Throughout her husband's state funeral, Lady June Hillary remained composed.
From her entrance alongside Prime Minister Helen Clark to her long walk behind the drummer with his mournful rat-tat-tat, through the honour guard of ice axes, in front of the barefoot kids doing a mighty haka, with the lone piper playing Abide With Me, she stood straight, elegant, and strong in the summer rain.
Even when the eight servicemen slid Sir Ed's coffin into the waiting hearse, her step did not falter. Only as the diplomatic car drew away with her, and with Helen Clark in the back seat, on the way to the private cremation did she allow just a remark to her companion.
She is, of course, a woman who has already buried one prominent husband. Now, 29 years on, she is saying goodbye to another.
Lady Hillary's first husband, Peter Mulgrew, was also a well-known mountaineer and a good friend of Sir Edmund. And yesterday these two families whose lives have been intertwined came together publicly, acknowledging ties that go back to the mid-1950s.
Mulgrew was part of Sir Edmund's famous dash by tractor to the South Pole in 1958. He also travelled with Sir Edmund to the Himalayas to take part in an experiment on how much altitude affects climbers, part of which was an attempt to climb 8463m Mt Makalu without oxygen.
Unlike the tall and craggy Hillary, Mulgrew was a small, thin man - and he suffered terribly in the cold, developing pulmonary oedema, losing several fingers and, eventually, both his legs below the knee to frostbite.
As Sir Edmund wrote in his book No Latitude for Error: "He was always keen, enthusiastic and supremely optimistic - an optimism that bordered at times on the impracticable. But I had a particular affection for Peter, for he was my most staunch and willing supporter and I knew that I could rely on him to throw himself into the most ambitious or hair-rasing [adventures] I might suggest."
Their wives and families, who travelled to Nepal with their husbands, were also part of the fun, until disaster struck in 1975 when Sir Ed's wife Louise and daughter Belinda were killed in a plane crash coming into Kathmandu.
Meanwhile, June Mulgrew carried on, leading parties in trekking holidays to Nepal and the Himalayas - until, in November 1979, another tragedy. Peter Mulgrew took Sir Ed's place as commentator on a sightseeing trip to Antarctica on TE 901 - and died in the Erebus plane crash.
Six years after her husband's death, and after, as Peter Hillary put it at the funeral "June came to the rescue with tea and cakes", she was Sir Edmund's official "companion" when he was appointed New Zealand High Commissioner to India, Nepal and Bangladesh. They married in 1989.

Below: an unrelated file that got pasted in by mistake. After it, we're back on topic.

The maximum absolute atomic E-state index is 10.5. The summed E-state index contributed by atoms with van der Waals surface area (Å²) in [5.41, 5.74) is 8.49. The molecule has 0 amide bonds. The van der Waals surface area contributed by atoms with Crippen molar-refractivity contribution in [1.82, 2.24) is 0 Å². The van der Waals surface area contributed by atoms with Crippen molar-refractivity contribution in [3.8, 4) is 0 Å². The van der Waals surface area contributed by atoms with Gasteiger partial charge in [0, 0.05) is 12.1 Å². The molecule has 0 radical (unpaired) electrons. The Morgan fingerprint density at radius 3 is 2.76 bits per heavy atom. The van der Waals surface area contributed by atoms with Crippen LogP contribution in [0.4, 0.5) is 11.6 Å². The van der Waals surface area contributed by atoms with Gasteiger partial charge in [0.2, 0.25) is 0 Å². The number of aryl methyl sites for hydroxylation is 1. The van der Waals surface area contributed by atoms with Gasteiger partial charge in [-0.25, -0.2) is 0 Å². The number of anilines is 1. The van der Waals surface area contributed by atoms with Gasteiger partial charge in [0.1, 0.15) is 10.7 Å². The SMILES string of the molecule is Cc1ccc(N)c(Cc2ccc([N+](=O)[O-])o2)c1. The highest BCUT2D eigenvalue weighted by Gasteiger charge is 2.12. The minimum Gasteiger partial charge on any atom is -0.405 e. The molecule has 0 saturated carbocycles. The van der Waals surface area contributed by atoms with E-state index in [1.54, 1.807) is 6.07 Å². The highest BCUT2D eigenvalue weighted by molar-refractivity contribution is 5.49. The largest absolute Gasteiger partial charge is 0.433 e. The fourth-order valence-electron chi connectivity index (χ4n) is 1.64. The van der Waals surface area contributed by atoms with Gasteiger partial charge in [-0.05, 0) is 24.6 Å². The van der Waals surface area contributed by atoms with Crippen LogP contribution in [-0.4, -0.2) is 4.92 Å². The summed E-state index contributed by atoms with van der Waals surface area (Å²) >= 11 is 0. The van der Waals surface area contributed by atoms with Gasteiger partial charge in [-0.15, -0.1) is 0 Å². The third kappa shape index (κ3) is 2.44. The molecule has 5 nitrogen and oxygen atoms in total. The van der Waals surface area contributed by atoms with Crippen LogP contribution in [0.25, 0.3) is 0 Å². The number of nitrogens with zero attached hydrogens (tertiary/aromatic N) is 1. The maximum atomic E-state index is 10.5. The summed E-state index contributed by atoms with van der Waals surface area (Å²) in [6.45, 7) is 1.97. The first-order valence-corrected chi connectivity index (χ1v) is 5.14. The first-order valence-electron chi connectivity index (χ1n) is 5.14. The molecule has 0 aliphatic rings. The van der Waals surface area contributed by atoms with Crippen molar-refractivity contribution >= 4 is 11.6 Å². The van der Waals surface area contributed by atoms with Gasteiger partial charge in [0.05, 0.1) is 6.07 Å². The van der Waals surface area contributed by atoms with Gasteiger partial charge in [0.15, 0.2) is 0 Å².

During the two-hour funeral, the families of both couples filled the front pews at St Marys's Church, Parnell, with Lady Hillary, now the only one of the four left. The keeper of the flame.
She was flanked front-row by the Prime Minister, who appears a genuine and close friend, and granddaughter, Dr Rebecca Hayman. Next to her was Sir Ed's daughter, Sarah. Two rows back were Peter with his wife Yvonne Oomen and four children, Amelia and George from his first marriage and Alexander and Lily.
Throughout the funeral, which despite being a formal occasion, was essentially a family affair, the stories kept coming. Adventurer Peter and Sarah, a conservator at Auckland Art Gallery, both spoke, joined by their children. Sarah's daughter Anna recited a haiku by Hone Tuwhare, whose tangi was also yesterday.
A viola solo was played in honour of Sir Ed's first wife, Louise, who had played the instrument.
And our so-human hero was shown again as a man of the people, and a family man. Most New Zealand extended families are untidy affairs, but this one has lived its highs and lows in full public glare for more than 50 years. It has endured untimely deaths and Sir Ed's deep depression afterwards; the pain felt by the widowed June Mulgrew; the difficulties of raising children alone - and then yesterday Peter's generous and moving speech that was a personal reaching out to his father.
Robyn Mulgrew's son, Sam, the grandson of Lady Hillary and Peter Mulgrew - and Sir Ed - pulled the threads of this brilliant family together. He spoke with deep affection for Sir Ed and the joy of walking home from King's School on Thursdays to be met by a huge rough handshake and a glass of Ribena. "He was so full of life, I loved nothing more."
And how, at the hospital on the Friday, when his grandfather's "big rough hand, smooth with wear, closed around mine, I knew he was at peace".